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Process Evaluation of a Peer-Driven, HIV Stigma Reduction and HIV Testing Intervention in Latino and African American Churches.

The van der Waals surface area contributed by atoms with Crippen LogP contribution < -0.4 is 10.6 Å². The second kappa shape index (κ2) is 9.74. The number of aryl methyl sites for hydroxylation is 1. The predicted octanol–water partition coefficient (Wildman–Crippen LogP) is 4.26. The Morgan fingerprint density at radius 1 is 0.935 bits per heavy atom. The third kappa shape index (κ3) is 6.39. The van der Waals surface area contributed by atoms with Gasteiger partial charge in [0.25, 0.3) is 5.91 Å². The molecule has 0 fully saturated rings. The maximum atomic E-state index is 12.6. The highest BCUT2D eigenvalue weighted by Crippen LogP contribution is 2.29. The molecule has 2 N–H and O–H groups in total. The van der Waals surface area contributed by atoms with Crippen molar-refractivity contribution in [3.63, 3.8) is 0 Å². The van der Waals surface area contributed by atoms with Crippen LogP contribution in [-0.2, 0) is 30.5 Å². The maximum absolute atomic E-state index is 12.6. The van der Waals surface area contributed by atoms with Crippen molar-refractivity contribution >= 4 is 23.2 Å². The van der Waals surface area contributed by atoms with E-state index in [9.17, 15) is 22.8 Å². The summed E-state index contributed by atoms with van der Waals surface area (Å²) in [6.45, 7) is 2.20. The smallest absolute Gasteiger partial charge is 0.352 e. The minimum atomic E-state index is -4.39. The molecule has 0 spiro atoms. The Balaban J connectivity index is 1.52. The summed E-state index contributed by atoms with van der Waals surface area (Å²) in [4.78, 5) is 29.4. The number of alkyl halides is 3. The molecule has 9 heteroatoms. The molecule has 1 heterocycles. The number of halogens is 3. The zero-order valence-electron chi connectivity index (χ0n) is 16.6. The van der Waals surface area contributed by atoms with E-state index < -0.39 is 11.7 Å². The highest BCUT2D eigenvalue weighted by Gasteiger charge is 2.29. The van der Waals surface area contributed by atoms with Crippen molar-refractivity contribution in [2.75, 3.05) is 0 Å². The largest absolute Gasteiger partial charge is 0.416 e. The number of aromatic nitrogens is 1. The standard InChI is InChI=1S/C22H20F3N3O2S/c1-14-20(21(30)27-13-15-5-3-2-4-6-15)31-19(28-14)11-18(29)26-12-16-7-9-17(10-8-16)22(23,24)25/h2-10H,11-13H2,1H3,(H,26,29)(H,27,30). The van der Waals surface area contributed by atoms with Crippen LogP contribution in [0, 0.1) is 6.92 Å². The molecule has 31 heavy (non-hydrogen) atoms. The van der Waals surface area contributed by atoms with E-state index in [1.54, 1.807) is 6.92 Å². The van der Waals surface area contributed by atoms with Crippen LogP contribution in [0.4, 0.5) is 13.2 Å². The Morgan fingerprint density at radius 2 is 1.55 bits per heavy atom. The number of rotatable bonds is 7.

Purpose: Faith-based organizations may be effective in addressing HIV-related disparities, but few interventions have been implemented across diverse churches. The Facilitating Awareness to Increase Testing for HIV (FAITH) intervention harnessed peer leadership to decrease HIV stigma and promote HIV testing in African American and Latino congregations. A pilot study found more consistent effects among Latino congregations. This process evaluation evaluates implementation of FAITH to better understand the pilot study's findings. Methods: Data sources included HIV education and peer leader workshop evaluation forms, participant views of the community's perspective of HIV, and peer leader follow-up interviews. Data were triangulated with systematic observation notes and analyzed using process-related themes of recruitment, reach, context, implementation, dose-delivered, and fidelity. Results: At the Latino churches (compared to the African American church), facilitators spent more time addressing community-based misconceptions about HIV. The peer leader model was well received, especially among Latino participants, and most said that after the workshop they felt comfortable speaking with others about HIV-related topics. Latino peer leaders reported speaking with up to 20 people within their social networks (particularly with family members); African Americans reported up to 4. Implementation challenges at the African American church may have contributed to the limited intervention effects. Nevertheless, we found the peer motivator model feasible and acceptable across diverse faith settings. Conclusion: Peer-based models within faith settings are promising for addressing HIV. However, differences among groups in HIV knowledge, social network characteristics and norms, and church preferences may influence overall effectiveness.

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